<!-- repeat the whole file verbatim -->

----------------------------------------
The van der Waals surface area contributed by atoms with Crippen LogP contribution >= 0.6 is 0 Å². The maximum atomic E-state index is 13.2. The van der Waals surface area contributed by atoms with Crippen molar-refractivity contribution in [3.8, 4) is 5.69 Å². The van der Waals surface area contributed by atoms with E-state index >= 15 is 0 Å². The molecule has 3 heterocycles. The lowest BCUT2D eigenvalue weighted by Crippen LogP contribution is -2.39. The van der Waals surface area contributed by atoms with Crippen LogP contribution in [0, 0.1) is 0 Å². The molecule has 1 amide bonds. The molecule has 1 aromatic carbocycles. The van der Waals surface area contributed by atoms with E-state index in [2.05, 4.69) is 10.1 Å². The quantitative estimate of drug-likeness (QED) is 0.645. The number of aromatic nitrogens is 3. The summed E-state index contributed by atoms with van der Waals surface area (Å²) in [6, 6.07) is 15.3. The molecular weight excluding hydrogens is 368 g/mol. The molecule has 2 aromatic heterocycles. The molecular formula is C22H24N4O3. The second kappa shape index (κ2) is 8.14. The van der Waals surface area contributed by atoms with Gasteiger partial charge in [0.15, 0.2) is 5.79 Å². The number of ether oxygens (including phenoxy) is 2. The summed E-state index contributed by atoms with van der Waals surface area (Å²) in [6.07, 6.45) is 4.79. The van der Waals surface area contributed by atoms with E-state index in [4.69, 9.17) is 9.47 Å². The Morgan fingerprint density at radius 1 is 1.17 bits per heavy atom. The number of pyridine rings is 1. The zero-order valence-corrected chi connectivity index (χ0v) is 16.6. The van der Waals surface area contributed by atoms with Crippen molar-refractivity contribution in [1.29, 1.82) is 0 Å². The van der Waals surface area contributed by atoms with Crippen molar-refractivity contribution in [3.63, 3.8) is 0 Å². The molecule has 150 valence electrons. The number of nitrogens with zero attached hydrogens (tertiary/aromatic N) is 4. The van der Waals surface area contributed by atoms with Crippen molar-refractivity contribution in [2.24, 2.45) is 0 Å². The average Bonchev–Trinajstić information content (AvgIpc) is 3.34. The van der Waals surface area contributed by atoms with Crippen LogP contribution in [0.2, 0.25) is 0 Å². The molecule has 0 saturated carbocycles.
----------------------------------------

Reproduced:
The van der Waals surface area contributed by atoms with Crippen LogP contribution >= 0.6 is 0 Å². The maximum atomic E-state index is 13.2. The van der Waals surface area contributed by atoms with Crippen molar-refractivity contribution in [3.8, 4) is 5.69 Å². The van der Waals surface area contributed by atoms with E-state index >= 15 is 0 Å². The molecule has 3 heterocycles. The lowest BCUT2D eigenvalue weighted by Crippen LogP contribution is -2.39. The van der Waals surface area contributed by atoms with Crippen LogP contribution in [0, 0.1) is 0 Å². The molecule has 1 amide bonds. The molecule has 1 aromatic carbocycles. The van der Waals surface area contributed by atoms with E-state index in [2.05, 4.69) is 10.1 Å². The quantitative estimate of drug-likeness (QED) is 0.645. The number of aromatic nitrogens is 3. The summed E-state index contributed by atoms with van der Waals surface area (Å²) in [6, 6.07) is 15.3. The molecular weight excluding hydrogens is 368 g/mol. The molecule has 2 aromatic heterocycles. The molecular formula is C22H24N4O3. The second kappa shape index (κ2) is 8.14. The van der Waals surface area contributed by atoms with Gasteiger partial charge in [0.15, 0.2) is 5.79 Å². The number of ether oxygens (including phenoxy) is 2. The summed E-state index contributed by atoms with van der Waals surface area (Å²) in [6.07, 6.45) is 4.79. The van der Waals surface area contributed by atoms with E-state index in [4.69, 9.17) is 9.47 Å². The Morgan fingerprint density at radius 1 is 1.17 bits per heavy atom. The number of pyridine rings is 1. The zero-order valence-corrected chi connectivity index (χ0v) is 16.6. The van der Waals surface area contributed by atoms with Crippen molar-refractivity contribution in [1.29, 1.82) is 0 Å². The van der Waals surface area contributed by atoms with Crippen molar-refractivity contribution in [3.63, 3.8) is 0 Å². The molecule has 150 valence electrons. The number of nitrogens with zero attached hydrogens (tertiary/aromatic N) is 4. The van der Waals surface area contributed by atoms with Crippen molar-refractivity contribution in [2.24, 2.45) is 0 Å². The average Bonchev–Trinajstić information content (AvgIpc) is 3.34. The van der Waals surface area contributed by atoms with Crippen LogP contribution in [0.2, 0.25) is 0 Å². The molecule has 0 saturated carbocycles.